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Therapy checklist
May 14, 2012 7:31 PM   Subscribe

Psychotherapy starter kit

I'm trying to figure out what I should ask my new therapist to determine if we're a good fit. This'll be my third therapist, but it's been about eight years since I've been in therapy.

My previous attempts were unsuccessful. I'm not a big fan of rehashing or dredging up my issues. I've found therapy extremely painful, and I feel my previous CBT-oriented therapists have been too rigid and combative.

I'm seeing a psychiatrist concurrently and have recently started the medicine merry-go-round again. Medication has also been unhelpful in the past. I'm giving it another try, though, because I'm at a point where I can't manage the basic duties of being an adult, and I'm unhappy all of the time.

I'm not sure my diagnosis is relevant, but I do have depression and anxiety issues that need to be dealt with outside of pharmaceuticals.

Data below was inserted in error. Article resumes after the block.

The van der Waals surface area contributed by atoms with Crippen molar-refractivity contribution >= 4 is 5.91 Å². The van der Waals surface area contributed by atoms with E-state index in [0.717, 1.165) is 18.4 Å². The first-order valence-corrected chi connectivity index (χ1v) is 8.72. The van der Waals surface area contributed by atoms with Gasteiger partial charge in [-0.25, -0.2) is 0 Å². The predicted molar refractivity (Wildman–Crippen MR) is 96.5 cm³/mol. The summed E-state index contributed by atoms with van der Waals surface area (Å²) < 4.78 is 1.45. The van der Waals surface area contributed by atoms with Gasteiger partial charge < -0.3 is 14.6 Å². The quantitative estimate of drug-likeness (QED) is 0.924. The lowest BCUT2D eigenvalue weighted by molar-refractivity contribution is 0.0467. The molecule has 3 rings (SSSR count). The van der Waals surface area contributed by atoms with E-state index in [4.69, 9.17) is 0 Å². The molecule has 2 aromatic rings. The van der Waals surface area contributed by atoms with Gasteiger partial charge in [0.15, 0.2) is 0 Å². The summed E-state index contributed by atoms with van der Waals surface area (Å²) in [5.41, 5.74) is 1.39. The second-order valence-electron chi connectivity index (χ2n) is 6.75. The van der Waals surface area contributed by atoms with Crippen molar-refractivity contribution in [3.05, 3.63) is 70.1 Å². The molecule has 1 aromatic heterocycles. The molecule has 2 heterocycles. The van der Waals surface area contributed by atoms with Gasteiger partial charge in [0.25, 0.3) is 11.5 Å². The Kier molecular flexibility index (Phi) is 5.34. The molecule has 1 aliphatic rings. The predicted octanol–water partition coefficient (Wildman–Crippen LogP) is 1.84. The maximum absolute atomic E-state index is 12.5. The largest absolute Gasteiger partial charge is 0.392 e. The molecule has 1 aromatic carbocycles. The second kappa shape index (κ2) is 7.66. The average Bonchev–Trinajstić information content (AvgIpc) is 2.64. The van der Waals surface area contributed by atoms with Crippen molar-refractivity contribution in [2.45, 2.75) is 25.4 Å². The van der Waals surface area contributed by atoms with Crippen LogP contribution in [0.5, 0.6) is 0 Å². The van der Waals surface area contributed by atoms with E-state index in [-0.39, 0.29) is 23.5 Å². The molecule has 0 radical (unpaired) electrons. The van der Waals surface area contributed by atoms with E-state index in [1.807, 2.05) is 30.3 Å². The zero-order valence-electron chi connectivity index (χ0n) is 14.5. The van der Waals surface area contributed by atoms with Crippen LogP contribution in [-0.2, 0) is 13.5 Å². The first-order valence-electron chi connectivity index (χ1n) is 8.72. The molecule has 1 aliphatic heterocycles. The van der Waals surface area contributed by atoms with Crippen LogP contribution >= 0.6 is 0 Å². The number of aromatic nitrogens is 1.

My main concern is that my previous psychiatrists (for whatever reason) set me up with strong, confrontational female therapists, which is about the exact opposite of what I need. I'm afraid that's what I'm walking into this time, too, but I'm basing that feeling on the therapist's website, so who knows.

I think I'm looking for someone kind and empathetic who can give me coping mechanisms for some current work and relationship issues and help me come to terms with what is likely a life-long condition. I'm not interested in having the flaws in my thinking pointed out constantly or being forced to journal.